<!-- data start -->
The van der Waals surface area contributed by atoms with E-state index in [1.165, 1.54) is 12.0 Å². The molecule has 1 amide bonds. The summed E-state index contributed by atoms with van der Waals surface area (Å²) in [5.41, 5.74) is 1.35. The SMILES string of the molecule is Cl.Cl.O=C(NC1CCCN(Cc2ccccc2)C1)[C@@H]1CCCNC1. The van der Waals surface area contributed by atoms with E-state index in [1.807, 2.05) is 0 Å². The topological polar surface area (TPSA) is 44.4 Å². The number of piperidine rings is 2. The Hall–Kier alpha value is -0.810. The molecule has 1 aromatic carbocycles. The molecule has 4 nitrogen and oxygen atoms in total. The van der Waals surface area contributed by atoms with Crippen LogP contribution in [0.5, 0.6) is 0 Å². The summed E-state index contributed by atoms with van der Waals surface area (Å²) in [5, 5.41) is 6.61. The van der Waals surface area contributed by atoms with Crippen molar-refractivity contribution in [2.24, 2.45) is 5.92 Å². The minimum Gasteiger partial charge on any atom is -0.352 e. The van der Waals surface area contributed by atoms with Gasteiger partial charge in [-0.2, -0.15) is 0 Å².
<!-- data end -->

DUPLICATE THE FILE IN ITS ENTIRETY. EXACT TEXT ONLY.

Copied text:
The van der Waals surface area contributed by atoms with E-state index in [1.165, 1.54) is 12.0 Å². The molecule has 1 amide bonds. The summed E-state index contributed by atoms with van der Waals surface area (Å²) in [5.41, 5.74) is 1.35. The SMILES string of the molecule is Cl.Cl.O=C(NC1CCCN(Cc2ccccc2)C1)[C@@H]1CCCNC1. The van der Waals surface area contributed by atoms with E-state index in [1.807, 2.05) is 0 Å². The topological polar surface area (TPSA) is 44.4 Å². The number of piperidine rings is 2. The Hall–Kier alpha value is -0.810. The molecule has 1 aromatic carbocycles. The molecule has 4 nitrogen and oxygen atoms in total. The van der Waals surface area contributed by atoms with Crippen LogP contribution in [0.5, 0.6) is 0 Å². The summed E-state index contributed by atoms with van der Waals surface area (Å²) in [5, 5.41) is 6.61. The van der Waals surface area contributed by atoms with Crippen molar-refractivity contribution in [2.24, 2.45) is 5.92 Å². The minimum Gasteiger partial charge on any atom is -0.352 e. The van der Waals surface area contributed by atoms with Gasteiger partial charge in [-0.2, -0.15) is 0 Å².